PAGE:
Steel industry

Liberty Steel's U-turn in Liege

Liberty Steel's Luxembourg site operates with supplies from Liberty Steel in Liège. (Photo: Nader Ghavami/Maison Moderne)

Liberty Steel's Luxembourg site operates with supplies from Liberty Steel in Liège. (Photo: Nader Ghavami/Maison Moderne)

While the steelmaker had committed itself to a financial restructuring in order to perpetuate its activity in Liège, Liberty Steel has decided to abandon it. This could have serious consequences for the company's activity in Dudelange.

At the end of November 2021, Liberty Steel in Liège avoided bankruptcy by submitting a financial restructuring proposal to the Belgian courts with the support of Sogepa (the equivalent of SNCI) and Liberty Steel Galati, the Romanian subsidiary of the steel group, which was to provide fresh investment.

This proposal was accepted by the court, to the great relief of the 690 workers, even though 90 jobs would be lost in the operation.

But a month later, Liberty Steel abandoned the recovery plan. In any case, this is what the workers at the Tilleur and Flémalle sites (in the province of Liège) learned following an extraordinary works council meeting at the end of December. “The Romanian subsidiary of Liberty Steel was supposed to guarantee an initial injection of money, but obviously it didn't do so. I don't have much information on the situation in Liège, but it now looks bad”, says Robert Fornieri, deputy secretary general of the LCGB, who is closely following the Liberty Steel case in Luxembourg.

Great concern in Luxembourg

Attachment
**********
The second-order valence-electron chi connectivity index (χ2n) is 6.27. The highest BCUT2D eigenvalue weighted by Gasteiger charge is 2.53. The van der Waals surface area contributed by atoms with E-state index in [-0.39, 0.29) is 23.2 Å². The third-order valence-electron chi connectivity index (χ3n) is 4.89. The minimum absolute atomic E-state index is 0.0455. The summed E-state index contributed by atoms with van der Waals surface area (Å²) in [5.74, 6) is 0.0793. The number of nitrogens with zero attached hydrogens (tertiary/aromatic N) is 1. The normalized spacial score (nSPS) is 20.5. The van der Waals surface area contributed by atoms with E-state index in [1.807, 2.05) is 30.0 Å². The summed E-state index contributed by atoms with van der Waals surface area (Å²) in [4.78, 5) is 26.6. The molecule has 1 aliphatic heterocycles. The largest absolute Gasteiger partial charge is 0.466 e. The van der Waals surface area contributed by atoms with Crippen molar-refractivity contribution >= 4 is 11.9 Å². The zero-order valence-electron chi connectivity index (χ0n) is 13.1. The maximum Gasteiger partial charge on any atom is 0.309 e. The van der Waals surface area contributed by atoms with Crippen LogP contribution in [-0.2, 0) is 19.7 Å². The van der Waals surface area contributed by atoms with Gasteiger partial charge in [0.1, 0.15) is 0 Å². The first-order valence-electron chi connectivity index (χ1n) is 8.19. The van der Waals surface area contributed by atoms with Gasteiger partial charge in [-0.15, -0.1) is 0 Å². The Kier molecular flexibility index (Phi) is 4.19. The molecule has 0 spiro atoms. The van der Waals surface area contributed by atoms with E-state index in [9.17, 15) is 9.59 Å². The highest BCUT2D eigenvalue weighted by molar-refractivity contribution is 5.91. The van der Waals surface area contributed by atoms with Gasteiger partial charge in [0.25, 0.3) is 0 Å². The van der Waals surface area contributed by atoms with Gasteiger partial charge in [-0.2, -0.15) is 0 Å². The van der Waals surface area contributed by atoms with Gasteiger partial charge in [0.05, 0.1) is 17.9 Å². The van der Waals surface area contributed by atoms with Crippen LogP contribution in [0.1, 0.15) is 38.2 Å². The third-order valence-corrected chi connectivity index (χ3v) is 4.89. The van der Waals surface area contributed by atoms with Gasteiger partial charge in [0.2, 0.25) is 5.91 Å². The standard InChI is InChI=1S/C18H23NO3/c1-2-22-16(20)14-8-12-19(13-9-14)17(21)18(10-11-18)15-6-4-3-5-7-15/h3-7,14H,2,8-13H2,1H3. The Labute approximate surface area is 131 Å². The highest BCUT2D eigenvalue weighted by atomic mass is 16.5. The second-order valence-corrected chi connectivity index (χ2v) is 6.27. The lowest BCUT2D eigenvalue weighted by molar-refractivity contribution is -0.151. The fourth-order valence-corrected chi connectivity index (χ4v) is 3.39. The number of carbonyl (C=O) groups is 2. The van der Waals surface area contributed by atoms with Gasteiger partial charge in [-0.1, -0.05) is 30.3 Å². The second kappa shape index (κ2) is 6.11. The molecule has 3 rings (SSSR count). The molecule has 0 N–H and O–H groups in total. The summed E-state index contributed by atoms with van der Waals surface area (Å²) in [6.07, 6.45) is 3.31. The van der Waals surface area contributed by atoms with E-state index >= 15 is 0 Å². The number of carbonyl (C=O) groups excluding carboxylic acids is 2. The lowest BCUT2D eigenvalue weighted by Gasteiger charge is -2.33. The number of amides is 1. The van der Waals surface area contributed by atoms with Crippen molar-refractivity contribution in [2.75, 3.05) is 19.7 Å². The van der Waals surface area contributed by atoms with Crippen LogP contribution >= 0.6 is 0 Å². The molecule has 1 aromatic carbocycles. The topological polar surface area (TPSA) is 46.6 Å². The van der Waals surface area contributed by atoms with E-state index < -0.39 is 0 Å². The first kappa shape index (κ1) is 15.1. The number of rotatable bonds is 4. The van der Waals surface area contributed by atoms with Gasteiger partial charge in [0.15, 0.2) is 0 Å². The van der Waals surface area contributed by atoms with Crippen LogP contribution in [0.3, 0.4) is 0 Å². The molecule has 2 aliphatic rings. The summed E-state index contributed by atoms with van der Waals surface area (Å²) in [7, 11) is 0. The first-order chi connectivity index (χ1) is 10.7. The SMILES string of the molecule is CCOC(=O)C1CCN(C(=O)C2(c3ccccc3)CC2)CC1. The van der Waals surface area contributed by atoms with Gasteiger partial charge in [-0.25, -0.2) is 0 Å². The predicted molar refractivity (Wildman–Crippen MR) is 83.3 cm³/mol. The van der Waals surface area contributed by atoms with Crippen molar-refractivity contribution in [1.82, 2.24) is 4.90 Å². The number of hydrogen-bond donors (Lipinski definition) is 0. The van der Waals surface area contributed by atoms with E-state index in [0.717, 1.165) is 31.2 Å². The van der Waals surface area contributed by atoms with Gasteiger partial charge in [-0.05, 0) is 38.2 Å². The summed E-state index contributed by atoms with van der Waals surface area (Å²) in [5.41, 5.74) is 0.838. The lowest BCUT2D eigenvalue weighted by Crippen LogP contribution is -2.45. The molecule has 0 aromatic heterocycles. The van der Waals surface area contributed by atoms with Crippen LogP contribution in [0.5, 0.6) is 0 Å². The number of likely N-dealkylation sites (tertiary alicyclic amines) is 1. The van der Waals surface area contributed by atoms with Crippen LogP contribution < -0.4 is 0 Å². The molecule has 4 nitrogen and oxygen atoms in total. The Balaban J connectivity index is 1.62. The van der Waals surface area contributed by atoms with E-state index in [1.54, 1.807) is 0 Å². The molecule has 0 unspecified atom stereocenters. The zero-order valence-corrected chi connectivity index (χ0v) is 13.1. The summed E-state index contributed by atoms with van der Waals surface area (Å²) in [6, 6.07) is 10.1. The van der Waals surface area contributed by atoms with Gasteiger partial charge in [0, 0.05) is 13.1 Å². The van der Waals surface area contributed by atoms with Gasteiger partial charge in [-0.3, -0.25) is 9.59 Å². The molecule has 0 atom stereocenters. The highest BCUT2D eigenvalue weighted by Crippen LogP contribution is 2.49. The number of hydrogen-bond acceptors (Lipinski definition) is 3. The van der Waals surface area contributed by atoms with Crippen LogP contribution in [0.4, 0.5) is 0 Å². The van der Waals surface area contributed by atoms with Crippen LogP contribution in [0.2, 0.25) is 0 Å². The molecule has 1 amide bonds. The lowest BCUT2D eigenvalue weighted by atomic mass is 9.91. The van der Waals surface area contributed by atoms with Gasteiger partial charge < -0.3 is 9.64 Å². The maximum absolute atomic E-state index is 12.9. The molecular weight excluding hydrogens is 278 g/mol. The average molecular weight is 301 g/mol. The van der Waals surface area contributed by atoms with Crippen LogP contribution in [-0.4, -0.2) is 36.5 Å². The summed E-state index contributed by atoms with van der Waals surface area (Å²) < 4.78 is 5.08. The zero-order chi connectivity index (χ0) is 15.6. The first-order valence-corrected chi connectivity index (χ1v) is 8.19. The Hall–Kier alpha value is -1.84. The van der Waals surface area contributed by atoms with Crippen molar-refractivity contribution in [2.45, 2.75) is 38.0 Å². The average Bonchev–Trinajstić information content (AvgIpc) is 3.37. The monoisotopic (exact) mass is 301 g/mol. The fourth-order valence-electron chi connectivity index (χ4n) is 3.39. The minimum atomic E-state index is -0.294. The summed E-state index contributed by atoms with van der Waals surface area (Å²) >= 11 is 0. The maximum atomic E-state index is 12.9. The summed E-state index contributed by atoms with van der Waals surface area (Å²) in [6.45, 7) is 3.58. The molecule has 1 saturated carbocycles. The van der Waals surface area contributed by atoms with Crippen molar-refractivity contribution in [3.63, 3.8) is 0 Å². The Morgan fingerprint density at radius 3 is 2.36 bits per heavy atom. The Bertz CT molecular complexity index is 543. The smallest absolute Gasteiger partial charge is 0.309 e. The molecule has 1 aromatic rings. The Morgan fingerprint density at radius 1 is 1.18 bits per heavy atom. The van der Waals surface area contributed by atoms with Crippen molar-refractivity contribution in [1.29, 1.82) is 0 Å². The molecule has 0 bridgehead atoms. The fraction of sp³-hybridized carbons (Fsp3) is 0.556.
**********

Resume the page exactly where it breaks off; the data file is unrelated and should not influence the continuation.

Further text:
A reversal that plunges the future of the steelmaker's activity on the banks of the Meuse into deep uncertainty.

On the Luxembourg side, concern has also risen after the steelmaker's change of course, insofar as Liberty Steel in Dudelange is heavily dependent on supplies from Liège. “We quickly asked the management of Liberty Steel about the consequences for the Luxembourg site. But for the moment, they cannot give us clear answers as they do not know the outcome of the situation in Liège,” explains Fornieri.

“They obviously want to try to resolve the situation in Liege before answering us. A bankruptcy in Liège will have many consequences for Dudelange,” which is heavily dependent on Liège for supplies. “Without Liège, Dudelange is not in a position to function in the current state of affairs,” said Fornieri.

The only positive note is that the events in Liège have not interrupted the negotiations on the job maintenance plan on the Luxembourg side. “We will say that this is good news. We are in the final phase of the negotiations and we are waiting for a return from the management of Liberty Steel,” said Fornieri.

The uncertainty about the future of the Dudelange plant comes as the LCGB said the government is meeting its obligations and agreed to protect the industry. The first stage of the agreements from the tripartite meeting which took place last year, has been completed. In a press release, the labour union highlighted the profitability and performances of steel in Luxembourg and urged that its work force be valued for its true worth in generating wealth, and that profits be redistributed in recognition of their skills.

This story was first published in French on Paperjam. It has been translated and edited for Delano.

Additional reporting by Edouard Ombredane